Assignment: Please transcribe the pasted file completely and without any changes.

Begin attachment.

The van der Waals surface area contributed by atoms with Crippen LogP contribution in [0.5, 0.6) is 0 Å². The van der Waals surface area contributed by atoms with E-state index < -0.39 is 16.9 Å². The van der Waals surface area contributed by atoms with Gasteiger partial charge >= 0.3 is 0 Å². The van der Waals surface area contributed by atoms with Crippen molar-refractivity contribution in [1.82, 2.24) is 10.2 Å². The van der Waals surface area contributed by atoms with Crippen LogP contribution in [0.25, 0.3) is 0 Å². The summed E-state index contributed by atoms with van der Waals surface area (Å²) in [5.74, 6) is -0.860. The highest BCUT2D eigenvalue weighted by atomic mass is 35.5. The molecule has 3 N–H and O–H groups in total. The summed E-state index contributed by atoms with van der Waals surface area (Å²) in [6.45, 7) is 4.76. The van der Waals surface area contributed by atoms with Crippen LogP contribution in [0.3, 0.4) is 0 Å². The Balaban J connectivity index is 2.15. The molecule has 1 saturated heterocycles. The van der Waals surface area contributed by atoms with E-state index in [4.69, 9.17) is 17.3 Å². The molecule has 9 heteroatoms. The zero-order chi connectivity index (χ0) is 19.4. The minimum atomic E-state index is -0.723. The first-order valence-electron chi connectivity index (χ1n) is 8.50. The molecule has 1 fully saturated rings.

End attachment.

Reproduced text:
The van der Waals surface area contributed by atoms with Crippen LogP contribution in [0.5, 0.6) is 0 Å². The van der Waals surface area contributed by atoms with E-state index < -0.39 is 16.9 Å². The van der Waals surface area contributed by atoms with Gasteiger partial charge >= 0.3 is 0 Å². The van der Waals surface area contributed by atoms with Crippen molar-refractivity contribution in [1.82, 2.24) is 10.2 Å². The van der Waals surface area contributed by atoms with Crippen LogP contribution in [0.25, 0.3) is 0 Å². The summed E-state index contributed by atoms with van der Waals surface area (Å²) in [5.74, 6) is -0.860. The highest BCUT2D eigenvalue weighted by atomic mass is 35.5. The molecule has 3 N–H and O–H groups in total. The summed E-state index contributed by atoms with van der Waals surface area (Å²) in [6.45, 7) is 4.76. The van der Waals surface area contributed by atoms with Crippen LogP contribution in [0.3, 0.4) is 0 Å². The Balaban J connectivity index is 2.15. The molecule has 1 saturated heterocycles. The van der Waals surface area contributed by atoms with E-state index in [4.69, 9.17) is 17.3 Å². The molecule has 9 heteroatoms. The zero-order chi connectivity index (χ0) is 19.4. The minimum atomic E-state index is -0.723. The first-order valence-electron chi connectivity index (χ1n) is 8.50. The molecule has 1 fully saturated rings.